Host: Jack Nicholson
Producer: Ben Silverman
Ideal Best Picture Winner: Couples Retreat
Opening Number: Stars careen to their seats on a giant Slip ‘n Slide placed down the aisle.
Clips Reel: The best moments of buddy comedies, guys who love to laugh with each other.
Log Line: Come and Get It!

Yes, again, funny. Here’s the thing about the Globes, though – they have TV stars and all of America can play along because they have seen the shows. They like the movie stuff but they tune in for the TV stuff. Am I wrong? Please tell me I’m wrong.

The comments are worth reading as well. Okay, so we might as well play the game too, although unless Ryan starts posting this isn’t going to be very funny. I don’t do funny. I do sloppy and I do tired but I don’t do funny. I’m just not funny. Anyway, here goes, after the cut.

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The news came earlier that Bill Mechanic and Adam Shankman will be the new Oscar telecast producers – should be interesting – you can find out all about them in the full press release after the cut.

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Steve Pond talks to Bruce Davis about the Academy’s crisis point, about the Best Picture ten, about the success of last year’s show:

Is it accurate to suggest that the Oscars have reached something of a crisis point?
Yes. Clearly, it’s tricky when an organization has essentially one source of income, which happens on one day a year. And in recent years we’ve been threatened both by world political situations and by the Guild negotiations. If we had a down year like the Golden Globes did (in 2008), that would be a nightmare for us, a complete disaster. So yeah, we need to be feeling our way very carefully to see if there’s still a way to run an operation this complex and this worthwhile in a new kind of environment.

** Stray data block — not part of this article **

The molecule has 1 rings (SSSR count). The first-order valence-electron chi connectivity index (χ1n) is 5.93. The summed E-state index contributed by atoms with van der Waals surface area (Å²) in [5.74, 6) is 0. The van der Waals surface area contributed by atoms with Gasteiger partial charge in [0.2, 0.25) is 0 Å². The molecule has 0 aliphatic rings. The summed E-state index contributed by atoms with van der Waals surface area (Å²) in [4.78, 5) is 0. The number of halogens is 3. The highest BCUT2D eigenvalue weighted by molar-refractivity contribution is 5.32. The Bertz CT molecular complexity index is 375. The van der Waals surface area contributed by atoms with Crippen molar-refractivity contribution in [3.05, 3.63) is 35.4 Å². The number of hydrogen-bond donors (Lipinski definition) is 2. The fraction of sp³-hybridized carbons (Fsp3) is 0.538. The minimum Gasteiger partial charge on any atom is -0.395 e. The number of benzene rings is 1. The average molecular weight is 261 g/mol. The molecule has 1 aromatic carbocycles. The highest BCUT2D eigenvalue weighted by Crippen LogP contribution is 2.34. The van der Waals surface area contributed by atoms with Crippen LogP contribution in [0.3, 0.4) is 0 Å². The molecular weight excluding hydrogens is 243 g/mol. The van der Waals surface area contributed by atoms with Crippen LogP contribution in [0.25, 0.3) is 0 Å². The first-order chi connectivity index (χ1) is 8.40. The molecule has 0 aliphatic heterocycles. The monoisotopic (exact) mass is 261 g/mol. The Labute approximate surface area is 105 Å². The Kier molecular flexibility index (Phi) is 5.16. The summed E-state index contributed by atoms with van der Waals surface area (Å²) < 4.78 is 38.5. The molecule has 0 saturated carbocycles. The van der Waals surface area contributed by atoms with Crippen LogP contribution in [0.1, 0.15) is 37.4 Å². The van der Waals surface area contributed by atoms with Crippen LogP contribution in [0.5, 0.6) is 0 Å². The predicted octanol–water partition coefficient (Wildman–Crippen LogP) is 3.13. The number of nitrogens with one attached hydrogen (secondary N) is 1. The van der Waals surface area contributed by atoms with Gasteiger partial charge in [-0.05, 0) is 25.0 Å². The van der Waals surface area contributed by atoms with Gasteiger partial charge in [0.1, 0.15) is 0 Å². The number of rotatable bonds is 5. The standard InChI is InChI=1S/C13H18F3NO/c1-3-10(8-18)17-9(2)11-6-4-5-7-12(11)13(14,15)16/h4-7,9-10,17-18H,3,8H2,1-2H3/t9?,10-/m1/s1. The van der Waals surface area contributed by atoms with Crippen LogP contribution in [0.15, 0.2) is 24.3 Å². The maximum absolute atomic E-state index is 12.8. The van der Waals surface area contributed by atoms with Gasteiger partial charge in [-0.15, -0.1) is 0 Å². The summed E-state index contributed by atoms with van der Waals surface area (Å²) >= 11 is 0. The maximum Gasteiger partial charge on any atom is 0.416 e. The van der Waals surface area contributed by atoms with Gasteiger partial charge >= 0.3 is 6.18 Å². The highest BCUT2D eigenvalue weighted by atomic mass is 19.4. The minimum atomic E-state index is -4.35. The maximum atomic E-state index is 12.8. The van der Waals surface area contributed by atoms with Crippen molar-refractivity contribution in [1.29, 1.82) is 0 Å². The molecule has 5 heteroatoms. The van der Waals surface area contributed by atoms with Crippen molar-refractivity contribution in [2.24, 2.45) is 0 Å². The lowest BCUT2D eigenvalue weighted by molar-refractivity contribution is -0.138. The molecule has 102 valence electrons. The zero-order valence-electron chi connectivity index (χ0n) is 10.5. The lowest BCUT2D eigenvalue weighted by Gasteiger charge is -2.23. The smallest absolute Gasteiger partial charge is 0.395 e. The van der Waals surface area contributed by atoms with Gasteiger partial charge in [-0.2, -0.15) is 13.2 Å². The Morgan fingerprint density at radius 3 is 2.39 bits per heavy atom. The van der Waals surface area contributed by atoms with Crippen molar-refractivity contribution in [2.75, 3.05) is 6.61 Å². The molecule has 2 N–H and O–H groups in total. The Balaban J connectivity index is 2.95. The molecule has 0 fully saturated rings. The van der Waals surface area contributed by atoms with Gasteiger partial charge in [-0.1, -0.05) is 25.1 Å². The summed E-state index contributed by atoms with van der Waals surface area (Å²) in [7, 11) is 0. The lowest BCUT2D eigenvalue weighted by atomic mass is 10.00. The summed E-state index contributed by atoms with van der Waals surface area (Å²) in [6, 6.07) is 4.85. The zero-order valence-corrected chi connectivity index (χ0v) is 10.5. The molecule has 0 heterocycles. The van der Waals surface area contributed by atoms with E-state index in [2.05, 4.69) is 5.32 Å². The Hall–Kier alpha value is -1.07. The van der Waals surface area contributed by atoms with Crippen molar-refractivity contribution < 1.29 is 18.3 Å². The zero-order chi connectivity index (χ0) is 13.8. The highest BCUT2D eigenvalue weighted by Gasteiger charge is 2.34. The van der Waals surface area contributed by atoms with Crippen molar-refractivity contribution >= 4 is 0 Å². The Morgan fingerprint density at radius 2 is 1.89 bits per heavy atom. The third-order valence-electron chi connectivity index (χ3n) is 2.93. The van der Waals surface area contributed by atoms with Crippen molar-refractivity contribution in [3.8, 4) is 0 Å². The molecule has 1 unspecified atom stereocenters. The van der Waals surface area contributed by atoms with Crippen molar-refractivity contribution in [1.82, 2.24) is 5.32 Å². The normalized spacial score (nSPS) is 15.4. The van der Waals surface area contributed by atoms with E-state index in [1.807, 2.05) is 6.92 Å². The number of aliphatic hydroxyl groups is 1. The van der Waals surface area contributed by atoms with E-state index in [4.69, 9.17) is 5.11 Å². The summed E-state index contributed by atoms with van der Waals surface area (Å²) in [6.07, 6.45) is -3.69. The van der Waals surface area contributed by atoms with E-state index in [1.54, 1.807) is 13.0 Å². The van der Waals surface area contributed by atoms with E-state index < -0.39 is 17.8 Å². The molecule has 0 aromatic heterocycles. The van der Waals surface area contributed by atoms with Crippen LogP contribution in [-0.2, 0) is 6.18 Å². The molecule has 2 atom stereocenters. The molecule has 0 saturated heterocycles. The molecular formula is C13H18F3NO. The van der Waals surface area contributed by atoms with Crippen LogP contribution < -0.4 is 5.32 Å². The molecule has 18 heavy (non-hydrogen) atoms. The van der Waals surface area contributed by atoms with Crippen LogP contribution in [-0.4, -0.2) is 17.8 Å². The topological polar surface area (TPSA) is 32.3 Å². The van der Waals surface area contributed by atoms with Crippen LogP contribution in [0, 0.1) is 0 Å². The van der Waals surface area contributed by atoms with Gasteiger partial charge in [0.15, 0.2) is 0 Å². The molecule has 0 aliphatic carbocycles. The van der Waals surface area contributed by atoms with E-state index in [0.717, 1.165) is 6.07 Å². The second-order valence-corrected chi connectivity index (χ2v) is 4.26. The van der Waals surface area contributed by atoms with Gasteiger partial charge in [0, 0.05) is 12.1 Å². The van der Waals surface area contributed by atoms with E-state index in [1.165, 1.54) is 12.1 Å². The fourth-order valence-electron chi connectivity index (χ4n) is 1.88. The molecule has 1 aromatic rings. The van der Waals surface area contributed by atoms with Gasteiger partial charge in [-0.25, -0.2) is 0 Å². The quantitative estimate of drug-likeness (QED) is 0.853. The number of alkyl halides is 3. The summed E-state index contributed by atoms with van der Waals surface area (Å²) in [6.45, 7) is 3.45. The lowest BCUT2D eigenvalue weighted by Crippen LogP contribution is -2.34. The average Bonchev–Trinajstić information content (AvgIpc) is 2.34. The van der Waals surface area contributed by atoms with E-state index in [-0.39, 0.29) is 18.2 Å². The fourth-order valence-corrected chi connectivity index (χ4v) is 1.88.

And then he kind of admits what we’ve all known for a while now – that the Foreign Language and Animated, and maybe Documentary really are in the category ghetto (the switch-up should fix this, he concludes):

Did the recommendation to move to 10 Best Picture nominees come from this year’s Oscar show producers, Bill Condon and Laurence Mark, or had it been discussed before that?
They certainly recommended it, but there had been other groups talking about it. We got a lot of suggestions that we should sub-divide the Best Picture category, as other awards shows do. Once you start doing that, you could have dramas and comedies and musicals and science fiction films and whatnot.

But what we didn’t like about that is that as soon as you subdivide it, you’re not really committing to a Best Picture anymore. You’re saying, “Okay, this was the best of that subsection, and this is the best of this subsection.” We’d like to continue to say, “Out of all the different kinds of movies, this one we think was the very best.”

The 10 nominees give us a way to do that, and at the same time it allows a broadening of the playing field. It seems reasonable that we ought to get the best of the action films, the best animated films, maybe even a doc will sneak in there. Maybe you will begin to see a more representative spectrum of the good work being done.

It widens the possibilities significantly but the real results of it will probably seen in full next year. Still, interesting to hear old Bruce Davis give talk on the record. I think Steve Pond must have an uncle who knows some guy.

Thing is, I don’t often go for these kinds of things because they are just too iffy – who are these people, what cut of the film did they see, are they really shills in disguise, etc. Nonetheless, because it is so hotly anticipated here at AD, why not give the people what they want. Nat over at the Film Experience has a lengthy report on two people who saw Nine.

After screening last night in Venice, a few reviews of John Hillcoat’s adaptation of the Cormac McCarthy novel, The Road. The first is good — Geoffrey McNab writing for the Independent:

In the event, John Hillcoat has made a film of power and sensitivity that works remarkably well on the big screen. It plays like a Dystopian version of Huck Finn. “Tattered gods slouching in their rags across the waste,” was how McCarthy described the father and son on their grim odyssey south across America toward the coast.

The film captures well the strange mix of heroism and seeming futility that characterises the journey. What is most impressive is the restraint the filmmakers bring to their material. The look of the film is muted and grey other than in the flashbacks to the pre-apocalyptic moments that the man (Viggo Mortensen) enjoyed with his wife (Charlize Theron) before the world ground to a halt.